Thursday 18 July 2019

John Wadham

Grainne Farren

JOHN WADHAM, who died on September 22 in Dun Laoghaire, was Ireland's greatest drummer. Gerald Davis's sleeve-note on the CD Drums and Friends describes his 'rare combination of technical accomplishment, impeccable taste and flawless time', while fellow-drummer Jack Daly once summed him up in a single word: 'perfect'.

Originally from Croydon, England, John studied piano before switching to drums at the age of 11. He moved to Ireland with his parents in the 1950s, and created a sensation when he sat in with the Rock Fox Band one night in Dublin. The startled musicians realised immediately that this 16-year-old blond youth was something special. Even then there wasn't a drummer in the country who came anywhere near him.

John studied engineering at Trinity College, but he opted for the precarious, though rewarding, life of a full-time musician. Over the years his walrus moustache, pipe and look of amiable relaxation became a familiar part of Dublin's musical landscape. In more recent times he added the slightly incongruous touch of a baseball cap - not usually the most flattering headgear for adults, but the Wad, as he was affectionately known, could get away with it.

Together with pianist Jim Doherty and bass-player Dave Fleming he made up the Jim Doherty Trio, which was frequently called upon to accompany visiting American jazz stars like Spike Robinson, Kenny Davern, James Williams and Scott Hamilton. Among the many who were highly impressed was alto-player Charles McPherson whose speed-of-light version of Cherokee was a test for any rhythm section. The Wad took it in his stride, played one of his rare drum solos and went on looking unruffled.

John Wadham went on four tours of Europe with the Great Guitars: Barney Kessel, Herb Ellis and Charlie Byrd. He played in the US and Canada, Germany, Switzerland, Finland, Spain and Portugal.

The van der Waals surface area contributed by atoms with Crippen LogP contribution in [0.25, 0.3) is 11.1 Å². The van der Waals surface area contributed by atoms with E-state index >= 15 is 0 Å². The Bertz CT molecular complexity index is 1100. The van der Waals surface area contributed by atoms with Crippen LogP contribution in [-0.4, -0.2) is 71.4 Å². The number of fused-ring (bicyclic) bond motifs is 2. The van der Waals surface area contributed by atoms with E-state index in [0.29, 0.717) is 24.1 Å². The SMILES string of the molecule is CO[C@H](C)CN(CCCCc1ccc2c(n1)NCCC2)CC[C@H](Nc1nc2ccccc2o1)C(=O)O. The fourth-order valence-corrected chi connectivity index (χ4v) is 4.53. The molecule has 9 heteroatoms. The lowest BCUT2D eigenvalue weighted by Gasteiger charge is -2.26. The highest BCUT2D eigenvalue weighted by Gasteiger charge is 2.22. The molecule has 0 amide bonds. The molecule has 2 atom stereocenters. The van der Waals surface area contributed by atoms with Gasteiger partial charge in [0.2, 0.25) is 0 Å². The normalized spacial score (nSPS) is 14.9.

He was the foremost drum teacher in the country, and pupils who went on to enjoy fame in their own right include Conor Guilfoyle and Stephen Keogh. For about nine years he had a weekly record programme on RTE Radio 1, which allowed him to share his passion for big bands.

CDs he recorded include Drums and Friends under his own leadership, One Man in his Time with Spike Robinson, In Arrears with Richie Buckley, Anda with Tommy Halferty and Michael Buckley, and Spirit Level with Hugh Buckley.

Last May a whole host of Irish musicians, together with special guest Georgie Fame, got together in Fitzpatricks Castle, Killiney, to put on a testimonial gig in honour of John Wadham. The event drew a large audience and was a great success.

Now, with the Cork Jazz Festival less than a month away, it's hard to imagine that it will take place without the drummer who, in past festivals, backed the world-famous Benny Carter, Terry Gibbs, Buddy de Franco, Harold Land, Harry 'Sweets' Edison and Art Farmer.

The huge turn-out at his funeral in Glenageary confirmed how much he was loved and admired, not only by fellow musicians, pupils and jazz fans, but by a whole circle of friends who knew this unique individual as a Scrabble-player, crossword fan and bird-watcher.

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